These methods consist of a drill pipe or drill stem coupled to a drilling bit that rotates and cuts through the soils. The cuttings produced from the rotation of the drilling bit are transported to the surface by drilling fluids which generally consist of water, drilling mud, or air. The water, drilling mud, or air are forced down through the drill pipe, and out through the bottom of the drilling bit. The cuttings are then lifted to the surface between the borehole wall and the drill pipe, (or within a concentric drill stem in reverse circulation). Except in the case of air rotary, the drilling fluid provides a hydrostatic pressure that reduces or prevents borehole collapse. When considering this method, it is important to evaluate the potential for contamination when fluids and/or air are introduced into the borehole.
Due to the introduction of the various circulating fluids, the use of rotary methods requires that the potential for contamination by these fluids be evaluated. Water and mud rotary methods present the possibility of trace contamination of halogenated compounds when municipal water supplies are used as a potable water source. Air rotary drilling can introduce contamination through the use of lubricants or entrained material in the air stream. Unless contaminated formations are cased off, the circulation of drilling fluids presents a danger of cross contamination between formations.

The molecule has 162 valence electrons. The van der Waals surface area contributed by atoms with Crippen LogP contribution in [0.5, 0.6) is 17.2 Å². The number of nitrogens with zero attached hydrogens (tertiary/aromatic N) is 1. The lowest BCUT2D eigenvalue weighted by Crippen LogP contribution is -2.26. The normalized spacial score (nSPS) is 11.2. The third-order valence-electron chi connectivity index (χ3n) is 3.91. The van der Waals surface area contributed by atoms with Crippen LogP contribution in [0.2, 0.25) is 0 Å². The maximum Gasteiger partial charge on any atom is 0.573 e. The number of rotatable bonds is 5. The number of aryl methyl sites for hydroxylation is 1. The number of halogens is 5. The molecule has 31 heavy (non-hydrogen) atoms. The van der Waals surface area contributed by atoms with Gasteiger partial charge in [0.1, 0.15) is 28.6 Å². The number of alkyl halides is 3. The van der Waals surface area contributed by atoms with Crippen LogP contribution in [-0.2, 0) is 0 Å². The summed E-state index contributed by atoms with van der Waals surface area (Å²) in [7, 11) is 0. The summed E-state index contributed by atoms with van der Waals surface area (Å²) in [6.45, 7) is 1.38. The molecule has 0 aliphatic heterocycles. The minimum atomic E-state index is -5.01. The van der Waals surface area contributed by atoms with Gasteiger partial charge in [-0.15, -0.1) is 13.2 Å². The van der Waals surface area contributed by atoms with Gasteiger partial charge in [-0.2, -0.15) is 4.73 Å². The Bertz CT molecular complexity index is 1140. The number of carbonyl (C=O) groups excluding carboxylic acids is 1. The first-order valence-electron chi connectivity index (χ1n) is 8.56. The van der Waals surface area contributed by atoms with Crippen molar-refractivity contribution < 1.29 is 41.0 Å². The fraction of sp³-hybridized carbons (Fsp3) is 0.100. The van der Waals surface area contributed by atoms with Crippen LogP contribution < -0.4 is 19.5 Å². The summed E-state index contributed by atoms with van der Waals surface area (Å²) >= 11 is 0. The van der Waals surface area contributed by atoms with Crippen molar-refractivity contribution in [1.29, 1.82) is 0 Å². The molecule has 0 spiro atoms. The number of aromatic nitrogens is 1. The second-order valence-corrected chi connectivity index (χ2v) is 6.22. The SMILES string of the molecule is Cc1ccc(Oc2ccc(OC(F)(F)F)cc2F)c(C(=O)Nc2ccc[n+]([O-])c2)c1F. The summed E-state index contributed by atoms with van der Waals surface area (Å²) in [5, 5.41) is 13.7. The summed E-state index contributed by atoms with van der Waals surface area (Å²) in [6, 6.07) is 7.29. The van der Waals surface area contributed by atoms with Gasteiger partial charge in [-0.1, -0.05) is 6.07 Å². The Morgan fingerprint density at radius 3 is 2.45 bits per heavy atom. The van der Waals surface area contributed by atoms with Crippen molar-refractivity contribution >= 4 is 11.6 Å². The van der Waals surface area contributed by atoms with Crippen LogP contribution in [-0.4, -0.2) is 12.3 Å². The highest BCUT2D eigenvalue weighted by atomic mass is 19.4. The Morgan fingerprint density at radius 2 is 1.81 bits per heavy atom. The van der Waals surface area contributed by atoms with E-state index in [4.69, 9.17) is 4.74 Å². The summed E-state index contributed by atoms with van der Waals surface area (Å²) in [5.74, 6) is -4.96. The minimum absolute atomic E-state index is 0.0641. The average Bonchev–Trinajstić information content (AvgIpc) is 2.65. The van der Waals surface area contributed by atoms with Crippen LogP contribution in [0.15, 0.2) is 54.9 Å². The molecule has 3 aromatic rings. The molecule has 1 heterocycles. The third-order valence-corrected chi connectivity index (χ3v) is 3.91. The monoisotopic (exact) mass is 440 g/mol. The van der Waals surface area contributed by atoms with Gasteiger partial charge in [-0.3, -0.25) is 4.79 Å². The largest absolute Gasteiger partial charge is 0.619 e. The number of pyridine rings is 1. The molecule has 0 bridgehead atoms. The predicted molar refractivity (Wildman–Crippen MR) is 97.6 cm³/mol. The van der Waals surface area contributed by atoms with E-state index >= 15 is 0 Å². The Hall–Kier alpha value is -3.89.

Air rotary drilling uses air as a drilling fluid to entrain cuttings and carry them to the surface. High air velocities, and consequently large air volumes and compressor horsepower are required. “Down-the-hole” (DTH) percussion hammers driven by the air stream can be used with this method to rapidly penetrate bedrock materials. Where a casing through unconsolidated material is required to prevent borehole collapse, it can be driven in conjunction with advancement of the drill stem.
When using air rotary drilling in any zone of potential contamination, the cuttings exiting the borehole must be controlled. This can be done using the dual-tube reverse circulation method where cuttings are carried to the surface inside dual-wall drill pipe and separated with a cyclone separator. An air diverter with hose or pipe carrying cuttings to a waste container is also an acceptable alternative. Allowing cuttings to blow uncontrolled from the borehole is not acceptable.
When using air rotary, the issue of contaminants being introduced into the borehole by the air stream must be addressed. Screw compressor systems should have a coalescing filter system in good working order to capture excess entrained compressor oils. The lubricant to be used with DTH hammers as well as thread lubricants to be used on drill stem should be evaluated for their potential impact on analytical samples.
Mud rotary is an undesirable drilling method for environmental applications because contamination can be introduced into the borehole from the constituents in the drilling mud, cross contamination can occur along the borehole column, and it is difficult to remove the drilling mud from the borehole after drilling and during well development. The drilling mud can also carry contaminates from a contaminated zone to an uncontaminated zone thereby cross- contaminating the borehole. If mud rotary is selected, only potable water and pure (no additives) bentonite drilling muds should be used. All materials used should have adequate documentation as to manufacturer's recommendations and product constituents.